Members of Santa Monicans For Renter’s Rights (SMRR) have chosen their slate of candidates for the November ballot.
There was no competition for the three open seats on the City Council at last Sunday’s meeting, held at Olympic High School, since only three candidates were seeking the SMRR endorsement. Incumbent Pam O’Connor, who is seeking a fourth term, stated that it was important to have a “SMRR majority on the Council to fight for rent control” and if re-elected she would continue to advocate “for affordable housing” and “protecting our neighborhoods” from over development.
O’Connor also defended the position she took when the Macerich Company – owners of Santa Monica Place – proposed redeveloping the mall last year with 21-story buildings containing both commercial and luxury condos. O’Connor stressed she voted a “solid no” on the project. Recently, the Santa Monican Coalition for a Livable City has alleged that O’Connor received campaign contributions from Macerich executives to help pay off her 2002 campaign debt while the Council was considering their vote on the project. O’Connor told the Mirror last week, “I’m not influenced by campaign contributions.”
Kevin McKeown, another incumbent who, if elected, would be serving a third term, told the crowded auditorium, “I will not run for the City Council without the SMRR endorsement.” Being a 30-year renter McKeown acknowledged, “Without rent control I wouldn’t be here.” He then noted that “development and gentrification” are continually challenging the availability of affordable housing in Santa Monica.
The third SMRR-endorsed Council candidate is newcomer and education activist Gleam Davis. Like the incumbents, she promised to “keep fighting the battles to maintain rent control and affordable housing” and “maintain a strong relationship between the City Council, the School District and Santa Monica College.”
There was more competition for the School Board endorsement with five candidates vying for the open four seats. The endorsed candidates included incumbent and Board Vice President Emily Bloomfield, who emphasized she is seeking a second term because of her continued commitment to “excellence for every child” and “equity for all students at every school.”
The other incumbent, Oscar de la Torre, stated that he was running for a second term to continue “to give back to the schools that have given so much to me” and to “make Santa Monica a model for the nation.”
One of the two newcomers that were endorsed was Kelly McMahon Pye. Her platform included, “Focusing on parent involvement, increasing services for students of greatest need and striving for a rich and rigorous curriculum for every student.”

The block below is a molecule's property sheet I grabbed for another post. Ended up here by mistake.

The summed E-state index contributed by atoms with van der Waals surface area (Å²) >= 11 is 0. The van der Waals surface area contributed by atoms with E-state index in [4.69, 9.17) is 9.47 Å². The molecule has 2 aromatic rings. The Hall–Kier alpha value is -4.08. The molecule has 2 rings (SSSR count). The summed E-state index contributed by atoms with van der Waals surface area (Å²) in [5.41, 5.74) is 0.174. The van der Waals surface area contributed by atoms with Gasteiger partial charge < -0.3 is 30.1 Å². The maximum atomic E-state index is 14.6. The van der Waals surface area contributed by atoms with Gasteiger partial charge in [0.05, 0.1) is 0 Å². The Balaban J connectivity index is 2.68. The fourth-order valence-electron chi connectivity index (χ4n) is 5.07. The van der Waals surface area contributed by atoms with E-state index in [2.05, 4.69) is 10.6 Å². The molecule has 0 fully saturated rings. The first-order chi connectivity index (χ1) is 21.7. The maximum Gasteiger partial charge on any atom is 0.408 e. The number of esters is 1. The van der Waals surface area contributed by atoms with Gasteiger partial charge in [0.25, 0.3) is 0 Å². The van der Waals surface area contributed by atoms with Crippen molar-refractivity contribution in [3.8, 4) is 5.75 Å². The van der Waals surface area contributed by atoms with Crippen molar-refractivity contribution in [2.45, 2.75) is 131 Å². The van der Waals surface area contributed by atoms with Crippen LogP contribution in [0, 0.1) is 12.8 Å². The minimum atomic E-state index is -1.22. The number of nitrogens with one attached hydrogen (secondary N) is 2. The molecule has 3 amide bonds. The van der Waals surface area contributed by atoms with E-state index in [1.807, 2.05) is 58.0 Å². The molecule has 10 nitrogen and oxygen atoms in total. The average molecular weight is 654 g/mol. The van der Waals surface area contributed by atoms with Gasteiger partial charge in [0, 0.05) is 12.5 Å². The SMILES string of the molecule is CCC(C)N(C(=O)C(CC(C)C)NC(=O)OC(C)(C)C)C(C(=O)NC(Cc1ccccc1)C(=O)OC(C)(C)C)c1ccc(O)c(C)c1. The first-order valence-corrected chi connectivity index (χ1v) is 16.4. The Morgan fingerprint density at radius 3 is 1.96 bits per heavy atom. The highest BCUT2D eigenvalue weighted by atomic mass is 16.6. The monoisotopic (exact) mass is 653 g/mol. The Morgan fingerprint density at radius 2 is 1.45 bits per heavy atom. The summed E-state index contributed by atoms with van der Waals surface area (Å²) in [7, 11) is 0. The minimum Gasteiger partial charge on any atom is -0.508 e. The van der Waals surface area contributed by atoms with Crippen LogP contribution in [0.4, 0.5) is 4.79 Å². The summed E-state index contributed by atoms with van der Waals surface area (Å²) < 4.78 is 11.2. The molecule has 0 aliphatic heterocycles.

Renter Barry Snell stressed that as an African American he “understands totally what it means to be separate but equal” after mentioning the historic U.S. Supreme Court decision in Brown versus the Board of Education that made public school segregation illegal. If elected, he hopes to help ensure “every child in the District has the opportunity to receive a well-rounded education that fosters intellectual ability and personal growth.”
Like the School Board, there are five candidates contending for four open seats for the Santa Monica College Board of Trustees. The only incumbent that was endorsed was Nancy Greenstein, who has served one term on the Board. She wants to make sure SMC’s “benefits extend to the local neighborhoods and populations that so generously provide resources, support and tolerate the sporadic inconvenience.”
The three newcomers included former SMC faculty member Andrew Walzer, who wants to get the various groups on campus “to work better together, increase funding for community colleges and restore vocational programs.”
One of the other newcomers is Lifelong Learning activist Louise Jaffe. She supports “implementing community partnerships, ensuring fiscal and environmental health and sustainability, improving parking and traffic circulation and providing leadership at the State level.”
The final newcomer, David Finkel, was once a City Councilmember. If elected, Finkel would strive to maintain better relations between the college and the community, as well as work closely with the City and the school district. He would also like to “recapture the 6,000 students lost in 2003 because of budget cuts, layoffs and course cancellations.”
Finally, the SMRR members endorsed three candidates for the Rent Control Board. Incumbent and Board Chair Jennifer Kennedy, who has served one term, responded to a questionnaire from SMRR that that she is running for re-election to enable “the social diversity that the residents of our City embrace and enjoy.”
Newcomer and 37-year resident Zelia Mollica stated, “It breaks my heart to see that a lot of people…have left Santa Monica for economic reasons. That’s why I’m running to protect rent control.”
The other newcomer, Marilyn Korade Wilson, a renter and 23-year resident, mentioned that she has worked on the SMRR hotline where she’s “gotten a feel for what goes on in Santa Monica.” Like many of the other candidates, she is running to help “maintain the diversity” in the City.
Winning the SMRR endorsement can be key to a candidate’s election because they have a very capable canvassing team, a strong fundraising capability and the ability to deliver slate mailings.